Three area teens ranked nationally while representing Kansas at the National High School Finals Rodeo last month.
Faith Miller and J.D. Robson, both of Lyon County, and Weston Patterson of Coffey County, made the trip from July 17 - 23 to Guthrie, Oklahoma.
Miller placed in the top 10 nationally in girls cutting, Patterson placed in the top 10 nationally for saddle bronc riding and Robson placed in the top 20 nationally in steer wrestling.
To attend the NHSRA finals, the contestants have to be a part of their state high school rodeo association and make the top four in the event they choose to participate in.
Normally, the Kansas High School Rodeo Association has rodeos all year round. However, due to the ongoing novel coronavirus, all the rodeos for spring 2020 were canceled. Contestants to qualify for nationals were based off of how well they did in the Fall 2019 rodeos.
Miller, 18, is a 2020 Manhattan Virtual Academy graduate. Placing in the top 10 for girls cutting was a fitting way to end her high school career.
“I made the short go. I was in the top 20 the first round, I was in the top 10 [in the second round], and in the short round I was in the top 10 again,” she said. “It went really well, it was the best I had ever done at the national high school finals. It was a good way to end my senior year.”
Each round works by splitting up all the national contestants up by morning and night performances. Then, whoever does the best in each performance will come back for the short round.
Girls cutting requires contestants to show their skills on horseback, both to show to demonstrate a horse’s athleticism and a rider’s ability to control their mount. Contestants walk their horse into a small herd of cattle and try to keep one cow out of the herd. Contestants are judged on presentation and how well their horse cooperates.
“I was really excited. I came in on the first go and I didn’t quite have the run I needed to, but it ended up being really good. The cattle got really tough the first go, and then the second go I just wanted to come back and have another solid run,” she said. “Making that short go, I had never been in the top 10 in the short go so that was super exciting. I finished my senior year really well.”
Miller advises any young kids who are interested in pursuing rodeo to work hard and to always believe in your dreams.
“I just want to put a thank you to my mom and dad and everyone who has helped me. Emporia has done a lot for me over the years,” she said.
Miller plans to attend college in Garden City on a rodeo scholarship. She will do breakaway roping and plans to major in nursing.
Robson, 18, will be a senior this fall at Manhattan Virtual Academy. He placed in the top 10 nationally on the first go, but finished in the top 20 nationally at NHSFR for steer wrestling.
Steer wrestling involves a horse-mounted rider chasing a steer, jumping off, grabbing the steer by the horns and wrestling it to the ground.
“There’s a lot of tough kids out there, big crowds — all around good rodeo,” he said. “The community worked hard since all this COVID stuff [happened], we’re very lucky to have it this year and it was a ton of fun.”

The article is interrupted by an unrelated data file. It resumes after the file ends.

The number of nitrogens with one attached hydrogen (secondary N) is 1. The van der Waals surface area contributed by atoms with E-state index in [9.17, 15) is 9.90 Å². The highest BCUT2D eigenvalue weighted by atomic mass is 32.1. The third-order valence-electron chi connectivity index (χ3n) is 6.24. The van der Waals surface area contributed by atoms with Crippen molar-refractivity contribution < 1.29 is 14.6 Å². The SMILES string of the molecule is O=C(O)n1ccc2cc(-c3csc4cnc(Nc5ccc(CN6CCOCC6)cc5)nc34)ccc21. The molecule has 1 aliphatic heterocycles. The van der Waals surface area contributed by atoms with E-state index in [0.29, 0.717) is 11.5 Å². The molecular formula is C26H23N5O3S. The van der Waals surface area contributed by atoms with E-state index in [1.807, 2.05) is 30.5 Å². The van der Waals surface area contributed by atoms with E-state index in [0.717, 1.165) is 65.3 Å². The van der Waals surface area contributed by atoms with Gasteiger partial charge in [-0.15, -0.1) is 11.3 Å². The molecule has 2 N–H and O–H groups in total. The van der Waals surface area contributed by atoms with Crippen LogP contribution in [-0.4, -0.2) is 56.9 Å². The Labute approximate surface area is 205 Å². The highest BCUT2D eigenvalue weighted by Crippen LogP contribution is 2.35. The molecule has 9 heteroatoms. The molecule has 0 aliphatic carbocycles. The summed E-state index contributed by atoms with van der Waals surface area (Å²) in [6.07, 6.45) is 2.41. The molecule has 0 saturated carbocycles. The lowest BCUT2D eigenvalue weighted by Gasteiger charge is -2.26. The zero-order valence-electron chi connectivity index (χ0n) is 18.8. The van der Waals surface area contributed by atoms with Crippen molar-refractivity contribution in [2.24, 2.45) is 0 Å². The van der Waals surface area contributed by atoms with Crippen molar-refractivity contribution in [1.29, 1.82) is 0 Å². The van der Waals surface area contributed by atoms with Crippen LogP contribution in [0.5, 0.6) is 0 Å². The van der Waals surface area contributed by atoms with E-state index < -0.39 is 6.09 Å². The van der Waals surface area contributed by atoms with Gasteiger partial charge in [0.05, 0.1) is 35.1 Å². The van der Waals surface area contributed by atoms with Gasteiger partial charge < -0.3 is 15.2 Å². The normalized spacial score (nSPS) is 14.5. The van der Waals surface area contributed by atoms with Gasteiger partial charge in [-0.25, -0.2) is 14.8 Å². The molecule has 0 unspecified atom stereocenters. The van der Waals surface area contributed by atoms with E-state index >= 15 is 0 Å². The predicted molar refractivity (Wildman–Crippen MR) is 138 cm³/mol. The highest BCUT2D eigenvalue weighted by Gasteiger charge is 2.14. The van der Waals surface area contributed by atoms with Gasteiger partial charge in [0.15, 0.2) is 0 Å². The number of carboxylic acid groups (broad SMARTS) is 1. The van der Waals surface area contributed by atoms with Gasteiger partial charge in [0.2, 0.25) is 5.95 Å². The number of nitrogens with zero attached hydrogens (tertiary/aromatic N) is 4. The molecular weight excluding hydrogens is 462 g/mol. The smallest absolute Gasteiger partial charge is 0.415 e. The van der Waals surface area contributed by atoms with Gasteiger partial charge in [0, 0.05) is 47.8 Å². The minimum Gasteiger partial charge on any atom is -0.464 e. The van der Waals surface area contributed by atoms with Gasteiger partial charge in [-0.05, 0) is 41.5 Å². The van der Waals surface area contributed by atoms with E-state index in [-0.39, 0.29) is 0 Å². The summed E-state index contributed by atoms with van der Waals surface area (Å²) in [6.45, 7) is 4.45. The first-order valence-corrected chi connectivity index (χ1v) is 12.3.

Robson plans to finish his senior year and continue participating in Kansas High School Rodeo Association events. He hopes to make the finals again and participate in open and amateur rodeos.
He advises any aspiring cowboys and cowgirls to find someone who knows what they’re doing; work hard and all your hard work will pay off.
“I’d just like to thank all my friends and family, the Millers for helping me throughout the year, Brian, Frances and my good buddy Dawson Price for letting me ride his horse,” he said.
Weston Patterson, 18, is a 2020 Waverly High School graduate who placed in the top 10 nationally in saddle bronc riding — a rodeo event in which the contestant rides on a bucking horse to throw off the rider.
“I won sixth in the first round and I got bucked out of the second round. I still scored enough points that I was able to flip into the top 20 to make the short round. I was 65 points, so I ended up 10th in the nation overall in saddle bronc riding,” he said.
Patterson was the state champion in bronc riding in 2018 and 2019, but he placed second this year. He believes that if the spring rodeos were not canceled due to COVID-19, he could have had more points to be state champion for the third year in a row.
“Rodeo is kind of becoming a dying tradition, but there’s a lot of good to it,” he said.
Through the KHSRA, he has established many connections and the rodeo became his second family. Everyone is friends with everyone and there is a large support system, he said.
“If I was to do it again, for dang sure get equipment,” Patterson said. “Good equipment is a key to it. Find someone who’s knowledgable in whatever event you want to get into. Everybody thinks it’s just who has the best horses, who is more athletic, who has more money ... as long as you’re willing to work hard and stay humble and keep looking at the bright side of the little things you’re gonna get better and you won’t even know it.”
Patterson plans on attending Clarendon Community College in Clarendon, Texas on a rodeo scholarship this fall. He plans to continue doing rodeos with intentions on pursuing a career in the pro rodeo circuit.